top of page

Pot Luck Weddings Why You Shouldn't Do Them!

I wanted to address something that me and another planner were discussing today, the idea of potluck weddings, don't get me wrong............I understand as many other planners do that some couples have limited budgets and may not be able to afford a caterer, but there are definitely other options. With all of the chain restaurants and mom and pop restaurants offering catering now why not use them instead. If your like me I cant eat everyone's food, especially if I don't know how it was prepared, the kitchen conditions if they had clean hands and a whole lot of other things I think about. Personally the only food I would eat if that was something to consider is my Moms, Aunts and a few of my cousins that I know are really good cooks. But, then again I wouldn't even though I love there cooking and the cook in a clean environment I would never put them in a position to cook all the food for my wedding. They should be able to enjoy this time with you.

Con #1: Complicated Logistics

As obvious as it is that a potluck wedding will save you money, it’s also very clear that it will increase the logistics of your planning. How do you make sure you have enough food to feed everyone, with enough variety (and no repeats) to make a well-rounded meal? And how to ensure the food gets delivered to the right place, at the right time, and is at the right temperature with the right equipment to be served at meal time?

Con #2: Might Offend Some

A potluck wedding is certainly not for every couple, nor for every couple’s circle of family and friends. For those with more traditional tastes, or those who can’t imagine asking their guests to do additional work than (potentially) buying a plane ticket, booking a room, preparing appropriate attire, sending a gift, and showing up on time, a potluck wedding is out of the question. Some might feel it’s tacky or cheap-looking to invite guests to an event as significant as a wedding, and then ask them to bring the food they’ll be eating. If you suspect (or have solid intel) that any guests you intend to invite might be off-put about being asked to bring food, we suggest you find an alternative way to meet your budgetary needs.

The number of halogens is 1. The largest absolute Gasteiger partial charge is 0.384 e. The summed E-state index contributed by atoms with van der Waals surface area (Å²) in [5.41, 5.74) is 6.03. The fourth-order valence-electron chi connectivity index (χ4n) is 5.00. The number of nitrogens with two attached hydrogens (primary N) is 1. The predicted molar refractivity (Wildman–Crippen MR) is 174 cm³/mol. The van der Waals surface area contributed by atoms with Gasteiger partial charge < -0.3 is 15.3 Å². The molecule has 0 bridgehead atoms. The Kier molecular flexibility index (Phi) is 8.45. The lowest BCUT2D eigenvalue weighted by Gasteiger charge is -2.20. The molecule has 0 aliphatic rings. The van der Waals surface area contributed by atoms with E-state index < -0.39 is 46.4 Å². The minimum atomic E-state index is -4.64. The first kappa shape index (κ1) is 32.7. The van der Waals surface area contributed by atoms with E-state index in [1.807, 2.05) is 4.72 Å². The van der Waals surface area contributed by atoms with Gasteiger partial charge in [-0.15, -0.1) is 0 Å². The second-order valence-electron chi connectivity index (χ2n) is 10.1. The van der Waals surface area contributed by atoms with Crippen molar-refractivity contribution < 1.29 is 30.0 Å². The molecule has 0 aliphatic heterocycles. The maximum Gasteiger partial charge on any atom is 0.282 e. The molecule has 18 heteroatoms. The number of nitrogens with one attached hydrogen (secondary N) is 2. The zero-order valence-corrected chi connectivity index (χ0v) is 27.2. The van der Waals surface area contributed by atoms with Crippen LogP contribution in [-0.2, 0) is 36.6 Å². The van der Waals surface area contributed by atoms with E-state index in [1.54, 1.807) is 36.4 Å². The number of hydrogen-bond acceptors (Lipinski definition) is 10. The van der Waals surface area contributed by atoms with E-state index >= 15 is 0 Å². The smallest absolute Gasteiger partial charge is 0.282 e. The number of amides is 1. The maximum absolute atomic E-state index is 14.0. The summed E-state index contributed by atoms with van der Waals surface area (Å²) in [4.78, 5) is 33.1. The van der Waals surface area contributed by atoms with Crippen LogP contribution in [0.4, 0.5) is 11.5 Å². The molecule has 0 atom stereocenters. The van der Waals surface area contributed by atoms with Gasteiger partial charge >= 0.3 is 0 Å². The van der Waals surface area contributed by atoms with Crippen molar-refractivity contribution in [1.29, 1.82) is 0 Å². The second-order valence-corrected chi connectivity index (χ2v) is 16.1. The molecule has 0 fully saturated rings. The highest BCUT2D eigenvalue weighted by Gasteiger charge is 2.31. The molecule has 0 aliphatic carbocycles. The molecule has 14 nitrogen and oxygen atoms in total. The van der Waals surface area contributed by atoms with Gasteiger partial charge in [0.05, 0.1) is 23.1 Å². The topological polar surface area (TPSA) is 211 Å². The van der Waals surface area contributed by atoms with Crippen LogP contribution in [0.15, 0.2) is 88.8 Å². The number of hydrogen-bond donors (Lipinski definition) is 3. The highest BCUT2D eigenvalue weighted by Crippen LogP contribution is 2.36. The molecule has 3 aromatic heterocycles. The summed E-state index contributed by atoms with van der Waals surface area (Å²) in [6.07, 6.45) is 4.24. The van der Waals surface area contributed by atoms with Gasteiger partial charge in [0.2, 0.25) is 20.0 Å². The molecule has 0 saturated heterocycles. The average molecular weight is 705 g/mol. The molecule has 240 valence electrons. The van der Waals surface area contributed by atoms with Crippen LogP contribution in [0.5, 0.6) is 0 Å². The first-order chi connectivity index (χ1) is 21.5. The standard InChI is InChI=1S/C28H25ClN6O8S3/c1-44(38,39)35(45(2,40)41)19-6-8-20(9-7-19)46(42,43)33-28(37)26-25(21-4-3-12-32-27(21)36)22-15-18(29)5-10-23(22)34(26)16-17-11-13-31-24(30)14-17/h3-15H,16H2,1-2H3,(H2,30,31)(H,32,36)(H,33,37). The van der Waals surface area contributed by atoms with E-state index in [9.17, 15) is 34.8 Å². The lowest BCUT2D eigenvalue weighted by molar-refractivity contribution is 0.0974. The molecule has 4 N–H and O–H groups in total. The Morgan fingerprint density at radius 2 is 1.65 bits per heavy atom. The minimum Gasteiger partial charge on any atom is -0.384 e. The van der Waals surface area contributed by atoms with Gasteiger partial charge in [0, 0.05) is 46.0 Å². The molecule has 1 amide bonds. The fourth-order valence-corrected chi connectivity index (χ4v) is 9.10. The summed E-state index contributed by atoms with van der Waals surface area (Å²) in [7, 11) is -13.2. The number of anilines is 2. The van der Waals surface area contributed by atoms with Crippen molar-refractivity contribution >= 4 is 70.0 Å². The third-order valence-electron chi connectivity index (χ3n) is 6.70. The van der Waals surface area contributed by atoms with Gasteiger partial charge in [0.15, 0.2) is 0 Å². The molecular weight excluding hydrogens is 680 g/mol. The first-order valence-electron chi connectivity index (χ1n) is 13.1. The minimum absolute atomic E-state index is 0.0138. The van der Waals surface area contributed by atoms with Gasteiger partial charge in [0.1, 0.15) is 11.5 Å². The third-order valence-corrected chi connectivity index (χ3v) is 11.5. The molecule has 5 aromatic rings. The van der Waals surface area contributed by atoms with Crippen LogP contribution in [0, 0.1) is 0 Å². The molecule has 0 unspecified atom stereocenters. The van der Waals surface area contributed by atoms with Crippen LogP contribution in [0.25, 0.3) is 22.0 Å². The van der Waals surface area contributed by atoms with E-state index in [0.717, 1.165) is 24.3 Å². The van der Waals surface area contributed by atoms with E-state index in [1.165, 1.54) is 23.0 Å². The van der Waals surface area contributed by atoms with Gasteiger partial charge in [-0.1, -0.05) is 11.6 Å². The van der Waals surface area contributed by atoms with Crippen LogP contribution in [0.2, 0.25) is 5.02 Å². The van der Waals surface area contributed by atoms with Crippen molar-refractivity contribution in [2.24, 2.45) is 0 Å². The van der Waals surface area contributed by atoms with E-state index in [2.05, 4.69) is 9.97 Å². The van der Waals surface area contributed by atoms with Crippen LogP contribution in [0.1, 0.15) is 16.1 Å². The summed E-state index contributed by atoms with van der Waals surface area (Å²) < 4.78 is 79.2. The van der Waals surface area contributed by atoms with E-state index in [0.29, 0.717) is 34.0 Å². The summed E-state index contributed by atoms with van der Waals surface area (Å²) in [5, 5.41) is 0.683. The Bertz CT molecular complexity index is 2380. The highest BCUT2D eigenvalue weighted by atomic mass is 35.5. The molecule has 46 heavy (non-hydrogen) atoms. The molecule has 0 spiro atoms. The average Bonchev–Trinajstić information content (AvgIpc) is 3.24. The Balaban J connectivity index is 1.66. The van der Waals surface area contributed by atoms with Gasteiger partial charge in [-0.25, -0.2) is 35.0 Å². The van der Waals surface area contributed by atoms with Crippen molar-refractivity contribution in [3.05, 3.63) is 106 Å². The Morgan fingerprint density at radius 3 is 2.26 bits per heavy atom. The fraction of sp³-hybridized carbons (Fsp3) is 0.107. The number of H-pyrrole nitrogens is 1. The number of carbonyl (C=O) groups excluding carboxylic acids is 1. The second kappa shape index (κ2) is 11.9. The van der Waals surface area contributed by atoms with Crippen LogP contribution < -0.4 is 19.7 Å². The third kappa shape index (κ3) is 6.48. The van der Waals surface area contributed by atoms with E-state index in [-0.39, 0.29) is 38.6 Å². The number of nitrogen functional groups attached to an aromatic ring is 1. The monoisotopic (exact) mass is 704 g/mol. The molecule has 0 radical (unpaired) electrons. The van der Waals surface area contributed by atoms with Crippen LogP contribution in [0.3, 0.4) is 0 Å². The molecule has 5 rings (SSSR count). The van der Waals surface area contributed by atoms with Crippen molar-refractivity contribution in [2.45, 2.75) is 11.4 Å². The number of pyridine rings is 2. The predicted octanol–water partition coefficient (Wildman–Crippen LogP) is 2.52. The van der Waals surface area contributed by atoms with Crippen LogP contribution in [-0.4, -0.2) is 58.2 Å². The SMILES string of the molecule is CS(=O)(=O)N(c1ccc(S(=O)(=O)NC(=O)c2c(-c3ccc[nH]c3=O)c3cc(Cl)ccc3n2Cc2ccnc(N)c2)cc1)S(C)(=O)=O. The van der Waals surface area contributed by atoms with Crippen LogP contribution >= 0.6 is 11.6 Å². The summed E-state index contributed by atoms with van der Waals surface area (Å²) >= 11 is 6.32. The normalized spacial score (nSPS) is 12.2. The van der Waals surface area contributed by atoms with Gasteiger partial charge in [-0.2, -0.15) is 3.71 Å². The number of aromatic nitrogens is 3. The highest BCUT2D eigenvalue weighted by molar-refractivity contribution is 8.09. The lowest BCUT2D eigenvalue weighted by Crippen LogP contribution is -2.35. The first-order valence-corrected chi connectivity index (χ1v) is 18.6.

Perhaps this means having a much smaller affair than you originally intended—say max of 50 people. Or you could plan for an intimate wedding ceremony, followed by a more casual backyard gathering after the fact to celebrate your union—for which a potluck format would be more expected. Or consider eliminating the idea of a full meal and serve your wedding guests fun and unique post-ceremony refreshments: wine and cheese pairings, a low-key brunch spread, local pizzas and salad, or just desserts and bubbly.

Con #3 Safety and Sanitation

As I stated above you really don't know how clean a persons kitchen is nor, do you know if the food was prepared properly. If its hot and your ceremony was at one location and reception at another, do you know if someone left that food in the car that whole time.  Are you willing to take that risk of your guest getting sick from food that was either prepared unproperly, or people going to the restroom and not washing their hands and preparing the food for your wedding, or the fact that the potato salad someone made was left in the car for hours in the hot sun.  If someone has pets I've actually experienced this one dog or cat hair in the food.   I'm not trying to scare you but this is real life situations that can happen and if any of your guest get sick form a potluck wedding you are liable.  Salmonella and E Coli are real things and should be considered when deciding to have a potluck wedding.  

Well I just wanted to put that out there if you decide you want to do a potluck wedding consider these 3 things. If you still decide on a potluck wedding make sure you know whos preparing the food, and are taking the proper safety and sanitation precautions to keep your friends and family safe from any illnesses. Everybody's food isn't good food!

27 views0 comments
bottom of page